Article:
Nigeria’s next government needs to strengthen and unify the country’s trouble-ridden university sector and harness its potential for development.
When Nigeria’s outgoing president Goodluck Jonathan conceded defeat to his opponent, Muhammadu Buhari last month (31 March), many in the country drew a sigh of relief regardless of their political affiliation.
With challenges ranging from the flagging oil prices to terror group Boko Haram facing the country, they were happy that election-related unrest was not added to that list.
“Nigeria’s next government needs to strengthen and unify the country’s trouble-ridden university sector and harness its potential for development.”
In the coming months, president-elect Buhari will be pondering who to appoint in his administration, and on 29 May he will be sworn in as the head of state of Africa’s largest economy. Among other things, he needs to make sure he leaves the country’s science, technology and innovation policies in competent hands.
His choice for who to head the federal briefs for science and technology, as well as for education and youth development, will be crucial to mending the country’s stumbling university and research sectors. And it won’t be an easy feat for whoever gets the job.
Nigeria’s large and youthful population is a resource that could work either in its favour or against it. But in order to benefit from the demographic dividend, the country needs to improve its educational system.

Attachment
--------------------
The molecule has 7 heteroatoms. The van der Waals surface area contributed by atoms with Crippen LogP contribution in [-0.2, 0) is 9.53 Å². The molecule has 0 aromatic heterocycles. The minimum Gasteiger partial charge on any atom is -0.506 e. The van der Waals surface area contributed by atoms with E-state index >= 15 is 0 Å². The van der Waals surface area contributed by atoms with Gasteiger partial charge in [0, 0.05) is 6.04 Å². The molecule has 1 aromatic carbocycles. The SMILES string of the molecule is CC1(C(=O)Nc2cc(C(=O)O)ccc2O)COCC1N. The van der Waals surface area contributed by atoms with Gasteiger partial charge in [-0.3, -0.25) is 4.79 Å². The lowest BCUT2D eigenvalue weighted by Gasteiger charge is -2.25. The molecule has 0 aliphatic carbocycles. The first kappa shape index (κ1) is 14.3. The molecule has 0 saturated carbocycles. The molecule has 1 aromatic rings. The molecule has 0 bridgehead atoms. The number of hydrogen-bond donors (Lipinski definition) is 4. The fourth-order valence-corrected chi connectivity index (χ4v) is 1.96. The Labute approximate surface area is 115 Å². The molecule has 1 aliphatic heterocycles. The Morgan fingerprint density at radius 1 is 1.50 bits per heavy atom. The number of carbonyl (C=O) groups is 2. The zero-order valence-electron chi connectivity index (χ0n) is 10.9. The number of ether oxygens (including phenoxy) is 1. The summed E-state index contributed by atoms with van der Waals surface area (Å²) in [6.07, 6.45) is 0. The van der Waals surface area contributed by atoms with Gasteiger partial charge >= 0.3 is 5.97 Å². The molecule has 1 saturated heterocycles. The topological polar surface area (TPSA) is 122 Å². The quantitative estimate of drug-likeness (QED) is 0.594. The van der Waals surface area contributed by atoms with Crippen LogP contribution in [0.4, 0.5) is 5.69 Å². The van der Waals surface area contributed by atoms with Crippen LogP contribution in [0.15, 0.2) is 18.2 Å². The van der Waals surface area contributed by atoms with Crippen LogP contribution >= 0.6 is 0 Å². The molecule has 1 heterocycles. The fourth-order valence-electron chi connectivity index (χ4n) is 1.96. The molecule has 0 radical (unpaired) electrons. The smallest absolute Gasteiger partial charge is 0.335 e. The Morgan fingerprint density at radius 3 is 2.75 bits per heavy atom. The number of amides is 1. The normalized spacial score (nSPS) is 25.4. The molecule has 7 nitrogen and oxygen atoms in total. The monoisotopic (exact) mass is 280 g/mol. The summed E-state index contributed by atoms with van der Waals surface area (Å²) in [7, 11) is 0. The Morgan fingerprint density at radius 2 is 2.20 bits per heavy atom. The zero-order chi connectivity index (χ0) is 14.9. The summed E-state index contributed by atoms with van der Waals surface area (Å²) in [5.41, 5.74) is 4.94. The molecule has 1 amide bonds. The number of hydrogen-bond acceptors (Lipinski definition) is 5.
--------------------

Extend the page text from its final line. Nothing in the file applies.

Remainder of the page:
Nigeria’s university sector, although one of the biggest in Africa, is in poor shape. Some of its more than 100 universities — a mix of federal, state and private institutions — date back to before the country’s independence in 1960. A key example is the University of Ibadan in Western Nigeria, which was formally inaugurated in November 1948.  Others are newer creations such as Benue State University, which was set up in 1992, and the Federal University of Petroleum Resources, Effurun, established in 2007.
After independence, Nigeria’s universities enjoyed a golden age in the 1960s and 70s. However, for decades Nigeria’s universities have suffered from financial and political neglect. The publicly-funded universities, in particular, have seen their support dwindle as enrolment numbers have shot up, putting pressure on facilities and lecturers.
When Jonathan came to power, much was made of his academic credentials. A PhD holder in zoology, he had lectured at the country’s River State College of Education before entering politics. In 2007, he was appointed vice-president by Umar Musa Yar'Adua, a fellow science graduate who died in office in 2010, leaving Jonathan in charge.
A culture of non-action
But these hopes were not fulfilled during Jonathan’s five years in office. Although he oversaw the development of several initiatives that might have improved the lot of universities, few were implemented in practice.
A revised national science, technology and innovation bill, approved in 2012, paved the way for the creation of a new national research fund. However, three years on this is still not up and running.